Red Cross Aid Yemen
A man searches for survivors on the rubble of houses destroyed by an air strike in the Okash village near Sanaa April 4, 2015. REUTERS/Mohamed al-Sayaghi

The Saudi-led coalition has responded to appeals from the Red Cross and given clearance for the delivery of life-saving medical aid to Yemen.

Brig Gen Ahmad Al-Assiri, Saudi spokesperson for the coalition forces, disclosed this during a press conference at the Riyadh Air Base.

The International Committee of the Red Cross had called for an immediate pause in hostilities to deliver life-saving medical aid, saying three of its shipments remained blocked.

Hospitals were inundated with the wounded and were struggling to cope with medical supplies running low.

Assiri, however, called on all UN agencies, NGOs and foreign missions to strictly comply with the appointed time and date to deliver aid and make sure that relief materials, including medicines delivered by them, do not fall into the hands of terrorists.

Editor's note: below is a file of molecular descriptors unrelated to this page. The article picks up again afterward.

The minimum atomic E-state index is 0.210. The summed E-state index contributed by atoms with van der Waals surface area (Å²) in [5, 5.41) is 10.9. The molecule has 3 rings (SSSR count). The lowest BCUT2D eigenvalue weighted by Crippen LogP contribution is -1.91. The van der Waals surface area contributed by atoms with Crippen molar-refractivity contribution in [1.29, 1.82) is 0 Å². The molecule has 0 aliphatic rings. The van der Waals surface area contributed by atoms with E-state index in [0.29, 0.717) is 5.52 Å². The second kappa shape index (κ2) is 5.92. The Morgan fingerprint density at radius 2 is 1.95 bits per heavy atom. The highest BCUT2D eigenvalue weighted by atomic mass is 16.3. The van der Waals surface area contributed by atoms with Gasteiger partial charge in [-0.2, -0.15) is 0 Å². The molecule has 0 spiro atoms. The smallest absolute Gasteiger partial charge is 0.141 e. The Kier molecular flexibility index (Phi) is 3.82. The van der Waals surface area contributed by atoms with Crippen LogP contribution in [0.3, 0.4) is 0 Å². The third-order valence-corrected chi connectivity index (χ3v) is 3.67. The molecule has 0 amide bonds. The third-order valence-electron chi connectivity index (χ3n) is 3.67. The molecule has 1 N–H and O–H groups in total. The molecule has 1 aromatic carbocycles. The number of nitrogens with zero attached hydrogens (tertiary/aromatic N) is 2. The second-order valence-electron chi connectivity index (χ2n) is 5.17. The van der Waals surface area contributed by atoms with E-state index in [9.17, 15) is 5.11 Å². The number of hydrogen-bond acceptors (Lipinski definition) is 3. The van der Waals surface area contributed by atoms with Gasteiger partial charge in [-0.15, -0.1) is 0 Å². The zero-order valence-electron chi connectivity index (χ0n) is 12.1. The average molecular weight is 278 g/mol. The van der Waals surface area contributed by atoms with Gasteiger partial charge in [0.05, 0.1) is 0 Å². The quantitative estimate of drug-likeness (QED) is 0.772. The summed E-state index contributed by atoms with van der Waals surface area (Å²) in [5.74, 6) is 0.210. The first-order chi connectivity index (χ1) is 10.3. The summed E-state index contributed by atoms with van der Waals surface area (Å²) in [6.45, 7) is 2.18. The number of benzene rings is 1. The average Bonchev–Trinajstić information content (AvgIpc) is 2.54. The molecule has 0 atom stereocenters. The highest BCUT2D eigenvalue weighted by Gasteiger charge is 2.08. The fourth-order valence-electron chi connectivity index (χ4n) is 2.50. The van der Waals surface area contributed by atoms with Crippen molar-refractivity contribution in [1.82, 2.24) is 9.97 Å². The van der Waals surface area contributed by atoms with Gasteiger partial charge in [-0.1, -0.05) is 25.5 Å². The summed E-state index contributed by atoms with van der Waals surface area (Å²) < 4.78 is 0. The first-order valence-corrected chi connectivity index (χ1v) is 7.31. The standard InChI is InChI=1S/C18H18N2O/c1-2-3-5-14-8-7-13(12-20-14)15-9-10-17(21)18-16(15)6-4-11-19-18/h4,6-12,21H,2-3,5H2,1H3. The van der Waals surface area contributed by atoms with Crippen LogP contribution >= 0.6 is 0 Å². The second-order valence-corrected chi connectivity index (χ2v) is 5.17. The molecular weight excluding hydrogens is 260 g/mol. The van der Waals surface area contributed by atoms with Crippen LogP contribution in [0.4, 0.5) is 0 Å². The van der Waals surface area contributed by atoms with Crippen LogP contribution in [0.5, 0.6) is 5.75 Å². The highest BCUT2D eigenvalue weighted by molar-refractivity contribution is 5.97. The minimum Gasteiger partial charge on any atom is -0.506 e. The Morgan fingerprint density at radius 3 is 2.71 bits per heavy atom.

Jets also airdropped crates filled with logistical support and weapons into Aden for a second day to bolster fighters loyal to former president Abd-Rabbu Mansour Hadi.

Aden residents said ships from the Saudi-led coalition bombarded Houthi forces who have taken over districts close to the centre of the city.

Basic amenities like water and electricity were in short supply in many parts of the city.

Appeals were made on local television by forces loyal to Hadi calling for ground troops from the coalition to tackle the "genocidal war" by the Houthis.

Saleh in 'possession' of chemical weapons

Meanwhile, Asiri did not rule out the possibility that former Yemeni president Ali Abdullah Saleh may be in possession of chemical weapons, according to the Saudi Press Agency.

Asiri said that if true, the Saudi-led coalition would retaliate to protect Yemeni people while taking precautions.

According to UN figures, Yemen has seen more than 500 people killed and 1,700 wounded in the past two weeks, in fighting between forces loyal to Sunni Muslim Saudi Arabia and Shi'ite Iran.

Tehran denies Riyadh's charges that it is arming the Houthis who now rule Yemen, after taking over the capital Sana'a six months ago, together with supporters of Saleh.

Saudi Arabia launched attacks on March 26. Around 100 Saudi aircraft are taking part along with 30 from the UAE, 15 each from Bahrain and Kuwait and 10 from Qatar in the air strikes that the coalition says will continue until the Houthis withdraw.